The point is that it all goes far beyond just a television. Part of the reason for this is that companies like collecting data. They usually do it because it helps them make money. This means that they will, inevitably, overreach and seek more data, like collecting voice samples from people. The problem is what happens next. Who is the third party the Samsung TV – or any of these devices – transmits to? An unusual feature of Australian privacy law is that it allows your data to be sent overseas to a country that has “substantially similar” privacy laws. What does that mean? It’s never been decided. Notice of this transfer should be given – but in some circumstances that can be delayed until as soon as “reasonably possible” after the fact.
The retention of all of this data, and patchy privacy laws, inevitably gives rise to uses that were never anticipated when the data was initially seized. Almost any of this data collected by these private entities can then be passed on, or sold, to third parties. Sometimes this can be other organisations, but it can also be to government and law enforcement agencies, such as in the case of requests for phone and web metadata.
So if you’re not comfortable with televisions that you can talk to but that might pass on your whispers to other parties, don’t buy one. But don’t forget that the world of digital surveillance is far bigger than just a screen.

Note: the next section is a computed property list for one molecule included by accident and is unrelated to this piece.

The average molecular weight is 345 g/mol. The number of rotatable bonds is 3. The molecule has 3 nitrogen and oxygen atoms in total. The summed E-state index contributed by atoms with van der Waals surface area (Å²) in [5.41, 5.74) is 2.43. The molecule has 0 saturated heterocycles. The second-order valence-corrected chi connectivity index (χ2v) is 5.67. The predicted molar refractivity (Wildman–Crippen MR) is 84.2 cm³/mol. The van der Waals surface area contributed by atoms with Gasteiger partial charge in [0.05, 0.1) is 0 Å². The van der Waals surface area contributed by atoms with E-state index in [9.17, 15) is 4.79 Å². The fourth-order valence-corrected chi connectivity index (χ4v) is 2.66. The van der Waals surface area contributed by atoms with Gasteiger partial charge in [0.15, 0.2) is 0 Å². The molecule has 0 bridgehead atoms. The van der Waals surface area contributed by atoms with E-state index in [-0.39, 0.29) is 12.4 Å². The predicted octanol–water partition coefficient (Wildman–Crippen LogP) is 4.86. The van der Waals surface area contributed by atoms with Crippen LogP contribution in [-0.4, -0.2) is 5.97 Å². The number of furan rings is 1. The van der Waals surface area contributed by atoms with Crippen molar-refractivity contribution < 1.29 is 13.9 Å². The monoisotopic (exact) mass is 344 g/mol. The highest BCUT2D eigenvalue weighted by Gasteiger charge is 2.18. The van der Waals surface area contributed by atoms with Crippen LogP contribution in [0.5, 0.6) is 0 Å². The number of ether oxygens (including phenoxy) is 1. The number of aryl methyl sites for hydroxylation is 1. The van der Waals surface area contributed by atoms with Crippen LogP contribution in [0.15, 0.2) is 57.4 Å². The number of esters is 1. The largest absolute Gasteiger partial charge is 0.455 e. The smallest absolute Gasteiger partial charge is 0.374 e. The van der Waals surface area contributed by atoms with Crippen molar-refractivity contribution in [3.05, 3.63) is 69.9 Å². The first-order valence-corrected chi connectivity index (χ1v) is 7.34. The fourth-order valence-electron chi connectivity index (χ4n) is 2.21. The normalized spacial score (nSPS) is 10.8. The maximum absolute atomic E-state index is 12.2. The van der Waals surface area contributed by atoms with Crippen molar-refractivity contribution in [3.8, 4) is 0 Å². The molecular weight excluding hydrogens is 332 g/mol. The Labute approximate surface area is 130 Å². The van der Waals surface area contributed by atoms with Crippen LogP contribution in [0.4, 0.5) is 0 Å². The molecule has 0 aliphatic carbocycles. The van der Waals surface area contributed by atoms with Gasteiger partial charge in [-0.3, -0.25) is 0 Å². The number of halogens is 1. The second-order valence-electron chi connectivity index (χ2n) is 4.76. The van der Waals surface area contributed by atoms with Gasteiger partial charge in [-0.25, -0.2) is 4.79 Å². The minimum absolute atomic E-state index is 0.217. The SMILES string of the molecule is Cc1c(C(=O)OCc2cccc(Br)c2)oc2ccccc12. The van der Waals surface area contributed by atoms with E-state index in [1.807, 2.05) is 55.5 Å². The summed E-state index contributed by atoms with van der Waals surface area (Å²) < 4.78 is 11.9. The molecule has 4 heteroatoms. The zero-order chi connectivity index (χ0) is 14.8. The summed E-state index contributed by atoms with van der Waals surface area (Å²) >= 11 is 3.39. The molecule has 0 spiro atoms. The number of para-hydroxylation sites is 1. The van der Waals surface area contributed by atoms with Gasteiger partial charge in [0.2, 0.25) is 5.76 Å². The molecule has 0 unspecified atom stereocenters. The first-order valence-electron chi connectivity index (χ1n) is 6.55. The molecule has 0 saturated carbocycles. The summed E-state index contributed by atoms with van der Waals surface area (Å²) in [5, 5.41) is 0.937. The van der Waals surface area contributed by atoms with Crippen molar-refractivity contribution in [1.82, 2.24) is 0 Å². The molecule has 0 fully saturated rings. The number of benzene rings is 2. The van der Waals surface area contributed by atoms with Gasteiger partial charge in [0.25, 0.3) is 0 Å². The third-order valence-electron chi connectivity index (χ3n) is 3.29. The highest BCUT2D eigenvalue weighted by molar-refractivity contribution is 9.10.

Biotech company Editas Medicine is planning to start human trials to genetically edit genes and reverse blindness
Humans who have had their DNA genetically modified could exist within two years after a private biotech company announced plans to start the first trials into a ground-breaking new technique.
Editas Medicine, which is based in the US, said it plans to become the first lab in the world to ‘genetically edit’ the DNA of patients suffering from a genetic condition – in this case the blinding disorder ‘leber congenital amaurosis’.
The disorder prevents normal function of the retina; the light-sensitive layer of cells at the back of the eye. It appears at birth or in the first months of life and eventually sufferers can go completely blind. The rare inherited disease is caused by defects in a gene which instructs the creation of a protein that is essential to vision.
But scientists at Editas Medicine in the US believe they can fix the mutated DNA using the ground-breaking gene-editing technology Crispr.Katrine Bosley, the chief executive of Editas Medicine, told a conference in the US that the company hopes to start trialling the technology on blind patients in 2017.
It would be the first time the technology has been used on humans. Gene editing is currently banned in the US, so the company would need special permission from health regulators.
“It feels fast, but we are going at the pace science allows,” Bosley told the EmTech conference in Cambridge, Massachusetts.